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Rene Umberger, dive master and activist, discusses the marine aquarium trade in Hawaii and its impact. She tells “The WildLife” host Laurel Neme that every year, over 30 million fish are plucked from their coral reef homes for use in the aquarium hobby, with over 1,500 species targeted. Nearly all, 98 percent, of these saltwater aquarium animals are wild caught because captive breeding is difficult, if not impossible. She also notes that the Hawaiian islands are a key source of reef fish for the aquarium trade because of its many endemic species. However, over the last 20 yrs, the state has seen declines of 14 to 97% of aquarium fish species outside of protected areas. Millions of Hawaii's reef animals are collected annually, although nobody knows exactly how many because collection reports are not always filed and none are verified against the actual catch.  In fact, experts estimate the true catch may be 2 to 5 times higher than 500,000 to 1 million fish reported.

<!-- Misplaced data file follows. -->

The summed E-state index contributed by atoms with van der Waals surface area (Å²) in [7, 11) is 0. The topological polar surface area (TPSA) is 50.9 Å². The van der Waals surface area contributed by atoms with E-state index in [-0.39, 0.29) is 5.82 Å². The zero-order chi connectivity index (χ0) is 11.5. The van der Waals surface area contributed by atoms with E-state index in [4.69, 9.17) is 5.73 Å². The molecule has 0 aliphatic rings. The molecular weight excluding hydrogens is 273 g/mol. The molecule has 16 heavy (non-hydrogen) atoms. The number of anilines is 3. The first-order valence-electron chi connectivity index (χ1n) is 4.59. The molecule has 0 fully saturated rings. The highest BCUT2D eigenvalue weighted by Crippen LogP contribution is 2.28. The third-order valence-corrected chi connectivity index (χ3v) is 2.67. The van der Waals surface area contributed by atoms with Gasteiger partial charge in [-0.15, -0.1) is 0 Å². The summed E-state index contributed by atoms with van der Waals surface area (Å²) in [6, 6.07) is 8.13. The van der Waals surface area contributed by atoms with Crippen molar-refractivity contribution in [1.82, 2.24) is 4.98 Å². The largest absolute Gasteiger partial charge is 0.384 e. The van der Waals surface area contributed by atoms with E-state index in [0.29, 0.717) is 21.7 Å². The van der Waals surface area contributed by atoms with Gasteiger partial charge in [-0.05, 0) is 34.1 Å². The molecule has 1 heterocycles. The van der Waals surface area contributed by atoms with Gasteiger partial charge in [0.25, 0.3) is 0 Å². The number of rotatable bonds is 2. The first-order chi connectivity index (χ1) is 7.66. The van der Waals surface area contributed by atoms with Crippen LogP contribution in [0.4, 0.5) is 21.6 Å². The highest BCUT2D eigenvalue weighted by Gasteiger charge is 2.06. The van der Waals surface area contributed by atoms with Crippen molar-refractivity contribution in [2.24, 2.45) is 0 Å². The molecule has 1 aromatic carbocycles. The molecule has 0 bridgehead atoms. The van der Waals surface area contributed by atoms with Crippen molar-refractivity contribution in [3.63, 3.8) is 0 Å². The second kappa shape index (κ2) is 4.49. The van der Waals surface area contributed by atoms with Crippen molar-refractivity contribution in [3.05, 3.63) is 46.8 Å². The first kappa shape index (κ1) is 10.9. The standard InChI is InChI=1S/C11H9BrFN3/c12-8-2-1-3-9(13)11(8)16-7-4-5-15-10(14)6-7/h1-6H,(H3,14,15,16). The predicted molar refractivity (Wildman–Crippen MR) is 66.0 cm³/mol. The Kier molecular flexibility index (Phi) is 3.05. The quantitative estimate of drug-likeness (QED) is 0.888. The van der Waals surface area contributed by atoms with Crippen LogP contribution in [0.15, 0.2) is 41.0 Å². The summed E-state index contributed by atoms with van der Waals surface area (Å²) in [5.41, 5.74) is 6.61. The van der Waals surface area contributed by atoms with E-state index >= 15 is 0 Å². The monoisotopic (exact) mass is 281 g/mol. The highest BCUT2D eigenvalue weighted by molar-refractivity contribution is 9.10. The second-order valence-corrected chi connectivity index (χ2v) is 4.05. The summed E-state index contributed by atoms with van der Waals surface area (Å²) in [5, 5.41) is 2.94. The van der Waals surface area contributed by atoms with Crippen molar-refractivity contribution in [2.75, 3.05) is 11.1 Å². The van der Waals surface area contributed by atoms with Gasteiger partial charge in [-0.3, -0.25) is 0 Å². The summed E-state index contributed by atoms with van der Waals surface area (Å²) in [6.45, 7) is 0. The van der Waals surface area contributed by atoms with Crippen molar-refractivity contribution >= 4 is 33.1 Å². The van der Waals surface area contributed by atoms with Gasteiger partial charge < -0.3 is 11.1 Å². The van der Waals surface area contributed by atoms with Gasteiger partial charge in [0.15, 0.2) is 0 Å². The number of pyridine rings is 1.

Rene Umberger has logged over 10,000 dives as a scuba instructor and dive guide on Maui since 1983.  Her concern for Hawaii's coral reefs led her to develop projects to address impacts to these fragile ecosystems.  These include partnering with marine tourism, conservationists and educators to create interpretive materials and environmental standards for marine tour operations (which have since been adopted statewide). She’s also developed and organized, in partnerships with local fishing supply stores and the NOAA Hawaii Marine Debris Action Plan, underwater clean ups that have removed and partially recycled over 4000 lbs. of Ulua fishing gear from entangled corals along heavily fished shoreline sites. In recent years her work has focused on educating Hawaii's communities and leaders on the impacts of the aquarium trade and advocating for strong protections for Hawaii's coral reef wildlife. This episode of “The WildLife” aired on The Radiator, WOMM-LP, 105.9 FM in Burlington, Vermont on October 4, 2010.